The New Way to Learn Online

You can compare it to changing from a manual transmission into an automatic go to my blog. It should be much easier, but takes some getting used to. Virtual classrooms no longer serve as a secondary option for learning. They are the preferred method for many. What does all this mean, both for students and teachers? Peel back the layers.

First of all, managing a classroom online requires both traditional teaching skills and tech-savvy agility. Imagine a situation where a teacher has to be an expert both in their field as well as able solve problems with poor internet connections while delivering lessons. You can’t sing and dance simultaneously.

Students are affected the most. Imagine trying to absorb calculus while staring at the screen before 8AM. Learning ballet from a book can be difficult, but is still possible. The students must be more responsible in their education, as they are not physically present. Digital platforms must be used instead of students raising their hands in class.

When you are not creative, it may be difficult to participate in online forums. Some educators are using technology in ways that go beyond traditional lectures. Think of interactive questions during a video or forums in which students discuss ideas, just like they might at a campus espresso shop.

But let’s talk interaction–everyone’s favorite part! Online courses have the potential to be either a bridge that connects students globally or a silo which isolates them. The art of group projects and discussion forums, made possible by digital technologies, encourages collaboration, as if all students were sitting at the same desk, no matter where they live.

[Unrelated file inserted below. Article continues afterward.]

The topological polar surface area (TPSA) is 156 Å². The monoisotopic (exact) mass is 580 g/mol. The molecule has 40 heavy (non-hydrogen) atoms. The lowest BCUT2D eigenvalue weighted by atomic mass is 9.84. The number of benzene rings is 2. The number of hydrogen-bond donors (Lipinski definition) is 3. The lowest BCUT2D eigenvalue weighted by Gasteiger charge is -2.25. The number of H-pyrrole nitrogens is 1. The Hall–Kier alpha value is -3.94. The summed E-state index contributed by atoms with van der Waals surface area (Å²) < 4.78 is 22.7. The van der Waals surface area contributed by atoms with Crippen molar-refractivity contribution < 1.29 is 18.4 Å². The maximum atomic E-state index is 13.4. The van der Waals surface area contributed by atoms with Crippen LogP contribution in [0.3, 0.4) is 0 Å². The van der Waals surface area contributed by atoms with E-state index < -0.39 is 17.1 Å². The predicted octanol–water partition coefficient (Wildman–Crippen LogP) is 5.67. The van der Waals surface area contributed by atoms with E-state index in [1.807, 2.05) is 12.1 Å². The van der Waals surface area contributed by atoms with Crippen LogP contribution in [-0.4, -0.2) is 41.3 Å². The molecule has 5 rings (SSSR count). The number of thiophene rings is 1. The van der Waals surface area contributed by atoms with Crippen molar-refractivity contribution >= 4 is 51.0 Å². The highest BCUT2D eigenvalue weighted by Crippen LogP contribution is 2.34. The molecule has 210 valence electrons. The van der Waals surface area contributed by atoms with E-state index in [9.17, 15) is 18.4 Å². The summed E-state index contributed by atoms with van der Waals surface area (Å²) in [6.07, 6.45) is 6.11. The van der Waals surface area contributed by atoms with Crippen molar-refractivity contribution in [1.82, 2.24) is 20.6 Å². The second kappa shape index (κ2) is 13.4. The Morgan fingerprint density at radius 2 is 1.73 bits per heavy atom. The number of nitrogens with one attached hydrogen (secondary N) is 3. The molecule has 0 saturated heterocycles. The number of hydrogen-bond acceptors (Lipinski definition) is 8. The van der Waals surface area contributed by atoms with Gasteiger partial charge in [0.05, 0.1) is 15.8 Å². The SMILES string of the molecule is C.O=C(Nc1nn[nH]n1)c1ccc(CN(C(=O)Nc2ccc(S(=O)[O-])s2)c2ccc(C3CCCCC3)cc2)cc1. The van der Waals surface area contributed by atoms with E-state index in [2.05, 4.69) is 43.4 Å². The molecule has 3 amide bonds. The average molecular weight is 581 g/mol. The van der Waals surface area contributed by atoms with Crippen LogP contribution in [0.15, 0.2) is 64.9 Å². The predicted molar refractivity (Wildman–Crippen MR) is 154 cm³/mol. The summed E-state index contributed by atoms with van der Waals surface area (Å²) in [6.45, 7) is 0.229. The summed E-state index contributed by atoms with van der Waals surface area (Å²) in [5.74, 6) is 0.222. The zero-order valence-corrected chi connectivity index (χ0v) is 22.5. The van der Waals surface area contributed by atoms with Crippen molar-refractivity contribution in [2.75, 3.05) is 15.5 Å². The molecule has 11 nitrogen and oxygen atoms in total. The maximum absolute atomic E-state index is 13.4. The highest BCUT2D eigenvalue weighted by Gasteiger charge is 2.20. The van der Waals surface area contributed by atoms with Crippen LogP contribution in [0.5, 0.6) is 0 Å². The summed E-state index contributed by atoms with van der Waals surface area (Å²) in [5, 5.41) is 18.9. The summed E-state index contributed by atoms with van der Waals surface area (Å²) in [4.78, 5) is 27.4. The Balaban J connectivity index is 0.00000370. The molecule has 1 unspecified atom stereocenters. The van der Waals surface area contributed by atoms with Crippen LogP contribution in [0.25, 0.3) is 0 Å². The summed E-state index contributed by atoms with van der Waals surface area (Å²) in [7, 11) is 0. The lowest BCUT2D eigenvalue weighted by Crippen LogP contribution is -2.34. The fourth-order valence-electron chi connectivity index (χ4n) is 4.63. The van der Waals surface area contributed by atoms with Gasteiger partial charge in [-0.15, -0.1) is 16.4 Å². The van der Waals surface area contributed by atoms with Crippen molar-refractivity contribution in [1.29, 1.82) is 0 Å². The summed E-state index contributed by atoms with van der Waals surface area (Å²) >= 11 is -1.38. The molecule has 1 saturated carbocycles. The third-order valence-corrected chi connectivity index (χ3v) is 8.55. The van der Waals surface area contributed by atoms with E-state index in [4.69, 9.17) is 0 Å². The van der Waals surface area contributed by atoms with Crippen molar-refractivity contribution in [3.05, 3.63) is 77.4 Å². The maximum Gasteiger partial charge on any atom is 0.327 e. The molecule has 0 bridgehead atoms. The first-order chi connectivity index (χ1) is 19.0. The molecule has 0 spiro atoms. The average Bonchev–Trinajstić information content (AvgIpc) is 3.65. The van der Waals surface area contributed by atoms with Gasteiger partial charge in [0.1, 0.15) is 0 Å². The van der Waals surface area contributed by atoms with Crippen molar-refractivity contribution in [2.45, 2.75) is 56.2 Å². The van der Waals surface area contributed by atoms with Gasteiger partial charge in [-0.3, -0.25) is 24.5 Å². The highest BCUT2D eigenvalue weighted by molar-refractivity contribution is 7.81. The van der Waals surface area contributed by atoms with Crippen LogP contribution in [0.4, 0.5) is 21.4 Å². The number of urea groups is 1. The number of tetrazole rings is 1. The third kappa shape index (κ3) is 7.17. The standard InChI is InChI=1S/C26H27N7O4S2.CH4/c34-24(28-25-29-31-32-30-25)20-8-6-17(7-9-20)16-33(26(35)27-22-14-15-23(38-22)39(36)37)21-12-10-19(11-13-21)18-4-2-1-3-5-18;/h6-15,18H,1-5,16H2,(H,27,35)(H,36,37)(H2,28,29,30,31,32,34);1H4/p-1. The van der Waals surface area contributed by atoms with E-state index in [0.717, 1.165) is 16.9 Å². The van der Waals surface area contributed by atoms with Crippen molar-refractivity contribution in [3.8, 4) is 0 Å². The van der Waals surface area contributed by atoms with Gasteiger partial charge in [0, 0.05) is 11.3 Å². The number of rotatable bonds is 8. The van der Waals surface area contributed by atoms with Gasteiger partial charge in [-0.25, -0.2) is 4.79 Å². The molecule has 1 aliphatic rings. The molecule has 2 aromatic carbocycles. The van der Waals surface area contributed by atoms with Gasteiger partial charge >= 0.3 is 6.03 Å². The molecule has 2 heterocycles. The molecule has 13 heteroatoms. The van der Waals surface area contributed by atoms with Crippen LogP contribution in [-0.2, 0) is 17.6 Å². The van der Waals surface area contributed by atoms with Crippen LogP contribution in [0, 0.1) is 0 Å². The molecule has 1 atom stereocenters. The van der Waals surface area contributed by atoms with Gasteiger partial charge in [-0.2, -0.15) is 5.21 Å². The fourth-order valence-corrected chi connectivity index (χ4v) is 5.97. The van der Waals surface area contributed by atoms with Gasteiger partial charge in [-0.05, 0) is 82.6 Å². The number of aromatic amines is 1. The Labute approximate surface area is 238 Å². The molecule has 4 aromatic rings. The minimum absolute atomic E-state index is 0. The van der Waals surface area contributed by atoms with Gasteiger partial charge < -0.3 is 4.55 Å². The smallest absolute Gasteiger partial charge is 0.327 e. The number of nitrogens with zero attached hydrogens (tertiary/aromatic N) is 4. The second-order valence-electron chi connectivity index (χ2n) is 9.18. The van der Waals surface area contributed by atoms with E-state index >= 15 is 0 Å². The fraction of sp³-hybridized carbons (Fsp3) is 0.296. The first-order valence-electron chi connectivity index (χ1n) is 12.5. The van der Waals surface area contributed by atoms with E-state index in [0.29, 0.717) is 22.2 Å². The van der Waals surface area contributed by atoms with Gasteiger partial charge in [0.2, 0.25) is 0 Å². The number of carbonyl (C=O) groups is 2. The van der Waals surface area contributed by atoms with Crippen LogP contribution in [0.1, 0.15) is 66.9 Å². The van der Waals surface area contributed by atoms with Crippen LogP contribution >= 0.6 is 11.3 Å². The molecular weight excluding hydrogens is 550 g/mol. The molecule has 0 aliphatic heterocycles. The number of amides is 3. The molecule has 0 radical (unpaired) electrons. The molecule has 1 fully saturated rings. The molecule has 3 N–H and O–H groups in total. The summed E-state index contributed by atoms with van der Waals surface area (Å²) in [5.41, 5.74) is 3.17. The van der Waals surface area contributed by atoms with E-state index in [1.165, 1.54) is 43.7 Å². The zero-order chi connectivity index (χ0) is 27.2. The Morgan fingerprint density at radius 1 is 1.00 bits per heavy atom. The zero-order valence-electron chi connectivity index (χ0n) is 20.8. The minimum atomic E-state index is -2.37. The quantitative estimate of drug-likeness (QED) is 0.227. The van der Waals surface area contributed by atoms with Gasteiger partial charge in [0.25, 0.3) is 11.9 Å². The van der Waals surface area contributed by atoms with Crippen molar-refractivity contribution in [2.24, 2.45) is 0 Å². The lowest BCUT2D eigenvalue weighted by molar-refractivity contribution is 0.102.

Flexible learning is a major advantage of online education. Students can customize their study schedules to fit personal obligations. Although this may seem liberating, discipline is needed to get up each day at five in the morning without hitting snooze. Self-regulation is your greatest friend or greatest challenge.

Examine the assessments. This is the last chapter in any educational tale. In-person exams are straightforward. Enter the room. Enter your answers. Then leave. Online? Not at all. When you first learn about open-book tests, they seem simple. When you first hear about open-book exams, they sound simple.

Let’s add some fun to this digital soup: Gremlins (technical glitches) are an unwelcome guest of online classes. They tend to appear when you least expect it. Who hasn’t heard of or seen a presentation or exam screen disappearing at the worst possible time? This is the equivalent of trying to perform a magic trick but not knowing where to hold the wand.

Online learning has overcome these obstacles and continues to improve. The feedback loops generated by the users are helping both educators and students grow together in this brave, new environment.

It’s true that online classes at first can seem like trying to put a rectangular piece of wood in a circular hole. You can do it in other ways with creativity and persistence. Redefining what’s acceptable in education is even better.

Online learning isn’t about mourning our losses, but rather exploring new and exciting ways to learn and connect within the vast digital world. This journey was worth it all.

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